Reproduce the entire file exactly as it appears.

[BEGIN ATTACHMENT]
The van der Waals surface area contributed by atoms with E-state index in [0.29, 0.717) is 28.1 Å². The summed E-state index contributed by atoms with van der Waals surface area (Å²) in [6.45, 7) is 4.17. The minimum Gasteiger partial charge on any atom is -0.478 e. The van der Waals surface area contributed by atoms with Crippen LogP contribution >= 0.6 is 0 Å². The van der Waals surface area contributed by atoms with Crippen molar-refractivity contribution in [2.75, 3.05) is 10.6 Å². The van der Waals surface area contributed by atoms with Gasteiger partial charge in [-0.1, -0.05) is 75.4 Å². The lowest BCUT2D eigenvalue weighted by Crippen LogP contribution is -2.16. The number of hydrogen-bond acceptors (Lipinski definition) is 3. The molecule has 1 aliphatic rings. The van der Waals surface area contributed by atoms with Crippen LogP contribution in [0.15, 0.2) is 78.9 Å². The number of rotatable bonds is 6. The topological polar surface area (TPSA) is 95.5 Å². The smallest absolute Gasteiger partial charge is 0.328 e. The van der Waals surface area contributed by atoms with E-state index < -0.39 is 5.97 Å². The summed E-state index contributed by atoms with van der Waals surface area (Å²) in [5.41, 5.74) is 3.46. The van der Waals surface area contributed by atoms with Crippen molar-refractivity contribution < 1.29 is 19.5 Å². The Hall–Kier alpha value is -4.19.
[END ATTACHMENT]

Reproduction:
The van der Waals surface area contributed by atoms with E-state index in [0.29, 0.717) is 28.1 Å². The summed E-state index contributed by atoms with van der Waals surface area (Å²) in [6.45, 7) is 4.17. The minimum Gasteiger partial charge on any atom is -0.478 e. The van der Waals surface area contributed by atoms with Crippen LogP contribution >= 0.6 is 0 Å². The van der Waals surface area contributed by atoms with Crippen molar-refractivity contribution in [2.75, 3.05) is 10.6 Å². The van der Waals surface area contributed by atoms with Gasteiger partial charge in [-0.1, -0.05) is 75.4 Å². The lowest BCUT2D eigenvalue weighted by Crippen LogP contribution is -2.16. The number of hydrogen-bond acceptors (Lipinski definition) is 3. The molecule has 1 aliphatic rings. The van der Waals surface area contributed by atoms with Crippen LogP contribution in [0.15, 0.2) is 78.9 Å². The number of rotatable bonds is 6. The topological polar surface area (TPSA) is 95.5 Å². The smallest absolute Gasteiger partial charge is 0.328 e. The van der Waals surface area contributed by atoms with E-state index < -0.39 is 5.97 Å². The summed E-state index contributed by atoms with van der Waals surface area (Å²) in [5.41, 5.74) is 3.46. The van der Waals surface area contributed by atoms with Crippen molar-refractivity contribution < 1.29 is 19.5 Å². The Hall–Kier alpha value is -4.19.